Every streaming service figures royalties according its own formula. Most follow the model of “pro-rata” payment. Under a pro-rata system, services determine your royalties by taking their total monthly revenue, dividing it by the total number of streams delivered, and multiplying that by the number of streams your tracks inspire. A few services employ what’s known as a “user-centric” approach. Under user-centric arrangements, each user is considered as a separate revenue stream. You are paid a portion of the subscription fee each user pays, depending on what portion of their streams your songs represent each month. The user-centric model gives listeners more power to determine in whose pocket their money lands and potentially levels the playing field between big-name and up-and-coming artists.
Paid subscription streaming sites offer higher royalties than free sites like YouTube. Tidal and Napster are among the most generous of the subscription sites. But don’t ignore sites that pay lower rates. What they don’t pay you directly per stream, they can more than make up for by making your music more easily discoverable. Spotify attracts only about 7% the number of listeners as YouTube. That wider audience can definitely pay off.
Now that you know a little about earning royalties, your next question might well be, “How do I collect them?” There are three different kinds of royalties you can collect—mechanical, performance, and synchronization royalties. Mechanical royalties are the type you earn each time a listener downloads one of your songs from a streaming service or each time a label presses another copy of your CD. You earn performance royalties whenever your work is performed or streamed in a bar, dance club, fitness studio, or other public venue. You also earn performance royalties when another musician covers one of your songs. When someone synchronizes one of your tracks with visual material, you are entitled to synchronization royalties.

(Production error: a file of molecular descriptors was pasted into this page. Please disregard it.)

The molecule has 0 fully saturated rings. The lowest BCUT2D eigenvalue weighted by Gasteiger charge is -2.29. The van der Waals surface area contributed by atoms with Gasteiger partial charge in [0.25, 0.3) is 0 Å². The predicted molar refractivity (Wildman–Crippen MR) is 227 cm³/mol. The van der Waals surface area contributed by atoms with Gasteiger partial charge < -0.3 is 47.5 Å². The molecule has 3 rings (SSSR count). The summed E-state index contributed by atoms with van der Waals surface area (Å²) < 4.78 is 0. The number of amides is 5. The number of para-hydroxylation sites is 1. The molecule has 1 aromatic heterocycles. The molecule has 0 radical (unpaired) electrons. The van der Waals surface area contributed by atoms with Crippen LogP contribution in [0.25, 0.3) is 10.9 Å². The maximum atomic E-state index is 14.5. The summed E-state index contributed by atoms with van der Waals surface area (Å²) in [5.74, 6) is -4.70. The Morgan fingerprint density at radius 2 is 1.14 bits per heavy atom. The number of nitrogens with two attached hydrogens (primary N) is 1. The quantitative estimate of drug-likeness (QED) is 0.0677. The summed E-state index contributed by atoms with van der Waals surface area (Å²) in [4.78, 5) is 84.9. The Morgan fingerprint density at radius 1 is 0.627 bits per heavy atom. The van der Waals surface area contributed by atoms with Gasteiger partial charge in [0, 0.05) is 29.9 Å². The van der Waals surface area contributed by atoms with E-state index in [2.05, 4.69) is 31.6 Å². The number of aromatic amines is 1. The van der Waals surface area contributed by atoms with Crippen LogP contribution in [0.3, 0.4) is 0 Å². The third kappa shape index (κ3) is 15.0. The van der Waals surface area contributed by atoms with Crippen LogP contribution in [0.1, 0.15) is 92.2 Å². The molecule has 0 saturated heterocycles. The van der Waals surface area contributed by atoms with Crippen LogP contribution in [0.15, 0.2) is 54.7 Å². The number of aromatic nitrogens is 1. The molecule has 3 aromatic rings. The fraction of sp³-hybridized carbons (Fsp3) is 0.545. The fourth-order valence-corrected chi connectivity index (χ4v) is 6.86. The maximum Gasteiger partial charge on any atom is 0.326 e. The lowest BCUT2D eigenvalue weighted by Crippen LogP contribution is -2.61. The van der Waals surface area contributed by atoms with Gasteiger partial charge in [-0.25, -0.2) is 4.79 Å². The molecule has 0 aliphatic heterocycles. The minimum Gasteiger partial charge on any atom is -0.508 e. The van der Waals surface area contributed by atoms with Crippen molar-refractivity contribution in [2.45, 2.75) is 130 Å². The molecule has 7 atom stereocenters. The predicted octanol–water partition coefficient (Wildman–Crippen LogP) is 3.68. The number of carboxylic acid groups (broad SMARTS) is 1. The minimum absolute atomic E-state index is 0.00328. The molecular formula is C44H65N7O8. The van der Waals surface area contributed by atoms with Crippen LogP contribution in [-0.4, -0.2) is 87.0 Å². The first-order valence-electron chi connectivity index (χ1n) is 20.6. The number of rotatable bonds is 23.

Partnering with a digital music distributor offers one colossal benefit: distributors collect mechanical royalties and pay them directly to you. Synchronization royalties are typically paid in lump sum payments by collaborators when you agree to let them use your tracks in a video, film or other visual vehicle. The toughest royalties to collect are performance royalties. To maximize your royalty receipts, you will need to register your tracks with a Performance Rights Organization (PRO). Public venues—coffee shops, cruise ships, pretty much any joint that’s got a juke box—all pay a blanket annual fee to PROs in order to legally play music. The revenue PROs collect is then distributed to artists on a per-performance basis. Some of the best-known PROs are BMI and ASCAP, but there are smaller organizations out there, too.
Regardless of who you partner with, you retain ownership rights of the music you create. Essentially, it’s all on you to monetize your music. But if you don’t give yourself the royal treatment, who will?
This article was written by the guys over at https://www.consumersadvocate.org.
Check out their Royalties Calculator here, to see what you can expect to make from streaming your music! https://www.consumersadvocate.org/music-streaming-services#toc-h2-vlyg7c